Speaking of SarcastiCarrie- check out her latest submission to Crappy Things I Made to Stop the Whining. It is a pretty awesome snow plow.

And while you're there, check out my latest post, which is a shirt I designed that my daughter loves so much she talked me into getting a matching one for her best friend. Bonus- the model in the picture is my daughter!

If you click through from that post, you'll discover that I'm now selling my t-shirts on Etsy. One of the reasons I made the switch was because the manufacturer I'm using has the slimmer "girl's cut" t-shirts that my daughter prefers. So, if you want to get one of the NOT a Princess or Not JUST a Princess t-shirts I designed to support Petunia, the Girl who was NOT A Princess for an elementary school age girl, now you can get it in the shirt style that girls that age tend to prefer. I'll be designing more shirts soon. Once I stop panicking about the upcoming trip, that is.

Wednesday, February 11, 2015

Marketing and Talking about the Things I Love

In my last post, I mentioned that one of the "not true for me" values I absorbed in academia was a distaste for management. I'm long over that now, and am now moving past another false value I absorbed: that marketing is easier and less worthy of respect than technical work.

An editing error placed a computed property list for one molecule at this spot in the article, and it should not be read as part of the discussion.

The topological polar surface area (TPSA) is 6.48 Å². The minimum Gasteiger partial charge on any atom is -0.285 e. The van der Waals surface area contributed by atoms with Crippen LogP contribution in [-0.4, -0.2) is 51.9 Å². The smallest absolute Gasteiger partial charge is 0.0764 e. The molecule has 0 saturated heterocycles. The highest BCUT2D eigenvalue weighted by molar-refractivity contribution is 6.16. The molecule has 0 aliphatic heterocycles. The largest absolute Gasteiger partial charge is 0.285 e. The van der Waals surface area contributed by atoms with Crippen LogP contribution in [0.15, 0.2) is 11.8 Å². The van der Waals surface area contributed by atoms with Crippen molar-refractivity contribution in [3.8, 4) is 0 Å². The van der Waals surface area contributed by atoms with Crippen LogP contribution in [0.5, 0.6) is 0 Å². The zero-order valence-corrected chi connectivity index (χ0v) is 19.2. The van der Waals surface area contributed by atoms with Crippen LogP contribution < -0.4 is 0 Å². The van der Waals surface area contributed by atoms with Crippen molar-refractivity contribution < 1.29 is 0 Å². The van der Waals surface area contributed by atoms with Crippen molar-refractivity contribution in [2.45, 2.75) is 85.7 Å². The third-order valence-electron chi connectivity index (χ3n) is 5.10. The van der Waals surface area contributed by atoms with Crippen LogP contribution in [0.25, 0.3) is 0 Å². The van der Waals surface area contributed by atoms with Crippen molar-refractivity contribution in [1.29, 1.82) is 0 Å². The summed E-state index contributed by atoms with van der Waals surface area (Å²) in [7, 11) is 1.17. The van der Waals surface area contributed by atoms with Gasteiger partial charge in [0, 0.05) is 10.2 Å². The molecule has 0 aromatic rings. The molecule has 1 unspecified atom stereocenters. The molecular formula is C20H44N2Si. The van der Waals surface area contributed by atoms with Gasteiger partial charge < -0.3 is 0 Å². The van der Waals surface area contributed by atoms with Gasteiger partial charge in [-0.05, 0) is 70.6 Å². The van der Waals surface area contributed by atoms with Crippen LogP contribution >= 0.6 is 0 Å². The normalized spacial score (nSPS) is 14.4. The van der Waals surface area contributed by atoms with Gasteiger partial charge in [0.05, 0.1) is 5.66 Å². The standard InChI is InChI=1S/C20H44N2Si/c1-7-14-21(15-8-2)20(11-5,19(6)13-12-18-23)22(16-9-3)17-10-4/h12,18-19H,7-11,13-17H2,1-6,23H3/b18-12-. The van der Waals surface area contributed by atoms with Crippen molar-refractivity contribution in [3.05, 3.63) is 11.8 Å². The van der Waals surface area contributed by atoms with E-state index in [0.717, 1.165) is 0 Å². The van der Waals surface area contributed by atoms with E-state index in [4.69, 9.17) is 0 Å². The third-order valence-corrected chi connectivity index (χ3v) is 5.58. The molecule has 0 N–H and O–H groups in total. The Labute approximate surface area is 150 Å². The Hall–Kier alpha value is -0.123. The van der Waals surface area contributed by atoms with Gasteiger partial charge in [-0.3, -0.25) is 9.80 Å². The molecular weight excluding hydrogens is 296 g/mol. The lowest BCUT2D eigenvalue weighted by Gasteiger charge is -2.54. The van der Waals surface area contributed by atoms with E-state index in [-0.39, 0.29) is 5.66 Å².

This particular false belief- which I would never have said out loud!- stuck with me well into my post-academic career. Frankly, a lot of scientists and techies in industry also tend to look down on marketing as "easier" than what we do.

I can now categorically state that this is utter bunk. Effective marketing is HARD. I am not exaggerating at all when I say that I think the success or failure of my business is going to come down to how well I learn to market my products and services. Sure, I have a lot of other things to learn, and if I don't learn those well, I'll probably fail, too. But those things- how to write apps, how to format more complicated ebooks, even how to create more appealing t-shirt mockups- are well within my comfort zone. They are, primarily, technical problems. I'll research them, and practice and develop the technical skills I need. When I research them, I'll probably be able to find the "right" answers, or something close to them, and if I can't, I'll be able to derive these answers based on other technical information I find.